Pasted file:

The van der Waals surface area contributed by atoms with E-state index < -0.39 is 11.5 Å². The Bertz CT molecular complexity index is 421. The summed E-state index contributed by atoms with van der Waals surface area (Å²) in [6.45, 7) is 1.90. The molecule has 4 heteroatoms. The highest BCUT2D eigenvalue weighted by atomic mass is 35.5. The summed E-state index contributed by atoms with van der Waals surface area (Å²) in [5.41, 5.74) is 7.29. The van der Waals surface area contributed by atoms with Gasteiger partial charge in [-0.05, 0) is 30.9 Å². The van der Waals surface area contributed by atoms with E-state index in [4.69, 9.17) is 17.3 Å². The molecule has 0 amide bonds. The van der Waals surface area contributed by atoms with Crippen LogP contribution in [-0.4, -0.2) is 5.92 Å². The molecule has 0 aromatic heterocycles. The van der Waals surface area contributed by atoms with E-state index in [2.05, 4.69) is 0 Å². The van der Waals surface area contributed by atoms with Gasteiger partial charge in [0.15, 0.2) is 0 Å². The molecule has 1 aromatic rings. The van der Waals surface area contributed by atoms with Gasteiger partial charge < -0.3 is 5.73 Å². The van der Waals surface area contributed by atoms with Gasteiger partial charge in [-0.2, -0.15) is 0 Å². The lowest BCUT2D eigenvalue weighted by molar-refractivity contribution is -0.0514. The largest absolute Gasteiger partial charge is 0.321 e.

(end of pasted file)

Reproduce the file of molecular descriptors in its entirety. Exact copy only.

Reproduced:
The van der Waals surface area contributed by atoms with E-state index < -0.39 is 11.5 Å². The Bertz CT molecular complexity index is 421. The summed E-state index contributed by atoms with van der Waals surface area (Å²) in [6.45, 7) is 1.90. The molecule has 4 heteroatoms. The highest BCUT2D eigenvalue weighted by atomic mass is 35.5. The summed E-state index contributed by atoms with van der Waals surface area (Å²) in [5.41, 5.74) is 7.29. The van der Waals surface area contributed by atoms with Gasteiger partial charge in [-0.05, 0) is 30.9 Å². The van der Waals surface area contributed by atoms with E-state index in [4.69, 9.17) is 17.3 Å². The molecule has 0 amide bonds. The van der Waals surface area contributed by atoms with Crippen LogP contribution in [-0.4, -0.2) is 5.92 Å². The molecule has 0 aromatic heterocycles. The van der Waals surface area contributed by atoms with E-state index in [2.05, 4.69) is 0 Å². The van der Waals surface area contributed by atoms with Gasteiger partial charge in [0.15, 0.2) is 0 Å². The molecule has 1 aromatic rings. The van der Waals surface area contributed by atoms with Gasteiger partial charge < -0.3 is 5.73 Å². The van der Waals surface area contributed by atoms with Gasteiger partial charge in [-0.2, -0.15) is 0 Å². The lowest BCUT2D eigenvalue weighted by molar-refractivity contribution is -0.0514. The largest absolute Gasteiger partial charge is 0.321 e.